The pastors and congregational leaders with whom I have spoken are aware of considerable challenges before them and us.  The decline of "church-going" in our culture, tighter fiscal resources, and competing expectations of a pastor and a congregation - these were all mentioned and discussed.  Any one or combination of these challenges can be divisive...and exhausting.

 So what has surprised and heartened me has been the spirit (and certainly the Spirit) evidenced in several congregations.  The pastors and leaders of these congregations speak of sensing a new day.  They speak of emerging from past anxiety and conflicted-ness, and of embracing a new hope.  The challenges are still there and known, but much of the anxiety and fear has been put in the Lord's hands.

 The results are a new spirit to work together and affirm one another, AND a new commitment to serve others without having to be obsessed with getting members.  Don't get me wrong: all of the congregations I have visited want new members.  But more of them now realize that what they to be in ministry to others.  They are joyfully refocusing on what their congregation can do for others and can mean to others because they are the Body of Christ in the world.

 As long as God gives them time and opportunity, they are going to focus by God on the blessings of being brothers and sisters in Christ, of serving others in need, and of finding some new ways to share the faith in Christ that is their strength and joy.  The journey is still demanding, mind you; but it's being made with a greater sense of Promise.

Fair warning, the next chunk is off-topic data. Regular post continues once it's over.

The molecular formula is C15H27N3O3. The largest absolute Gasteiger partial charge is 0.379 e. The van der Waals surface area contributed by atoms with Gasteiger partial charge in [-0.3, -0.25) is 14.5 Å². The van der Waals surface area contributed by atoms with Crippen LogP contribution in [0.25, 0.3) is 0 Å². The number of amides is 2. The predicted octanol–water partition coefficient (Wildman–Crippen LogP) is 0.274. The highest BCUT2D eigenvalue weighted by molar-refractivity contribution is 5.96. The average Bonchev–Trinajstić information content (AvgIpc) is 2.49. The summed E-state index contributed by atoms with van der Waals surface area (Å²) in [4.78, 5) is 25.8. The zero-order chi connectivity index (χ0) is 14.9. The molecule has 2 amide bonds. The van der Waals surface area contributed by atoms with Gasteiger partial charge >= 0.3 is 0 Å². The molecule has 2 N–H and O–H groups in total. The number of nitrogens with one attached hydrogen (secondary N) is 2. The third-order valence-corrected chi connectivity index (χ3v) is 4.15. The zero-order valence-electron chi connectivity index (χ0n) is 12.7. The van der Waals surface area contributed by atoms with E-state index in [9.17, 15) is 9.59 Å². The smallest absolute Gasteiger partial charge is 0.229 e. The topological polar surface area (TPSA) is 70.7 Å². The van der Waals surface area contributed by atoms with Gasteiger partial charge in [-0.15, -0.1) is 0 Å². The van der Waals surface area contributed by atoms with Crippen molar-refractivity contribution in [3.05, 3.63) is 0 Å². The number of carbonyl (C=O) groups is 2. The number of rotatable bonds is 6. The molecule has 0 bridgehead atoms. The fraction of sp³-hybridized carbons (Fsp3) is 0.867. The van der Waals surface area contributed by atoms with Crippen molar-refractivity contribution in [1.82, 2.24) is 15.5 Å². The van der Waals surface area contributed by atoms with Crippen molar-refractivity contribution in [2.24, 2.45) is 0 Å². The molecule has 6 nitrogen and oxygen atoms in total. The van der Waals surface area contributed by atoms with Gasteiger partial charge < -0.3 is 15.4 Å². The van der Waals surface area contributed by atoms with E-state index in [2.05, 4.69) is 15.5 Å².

Many pastors seem particularly aware of the great opportunity and challenge that will be before us in 2017, the 500th anniversary of the Reformation.  They know that we will then have precious moments of the world's attention, and wonder what we need to communicate about our cause and how we need to do it.  Most pastors know that we need to communicate our passion for justification by grace through faith in Christ Jesus.

 But what makes this so challenging is that our great reformation slogan is now a string of words utterly foreign to the vast majority of people, if not Lutherans!  "Grace" is either something people say before a meal, or the name of a certain relative.  "Faith" for a world that shies away from trusting anyone is now something like one's decision for Christ - and so a "work."  And "justification?"   Most people have never even used the word. 

So what's a Lutheran church to do?  "God's Work, Our Hands" has certainly served us well of late; but the core Reformation cause demands something else (yet just as concise!)  I find myself stimulated by the conversation and the challenge; and I find myself believing in the Spirit "who calls, gathers, and enlightens" the Church of Jesus Christ.  As the travels and conversations continue, I'll try to keep you posted on what I hear, learn, and wonder.

Peace and joy in Christ Jesus our Living Lord.

Tidewater Church Media

Conference is successful in second year

      by Pastor Aaron DeBenedetto


The Tidewater Church Media Conference or TidewaterCMC was a day-long conference for church leaders and laity to learn about the crossroads of ministry and multimedia resources on May 3.  This year's theme was "Social Media and Mobile Marketing."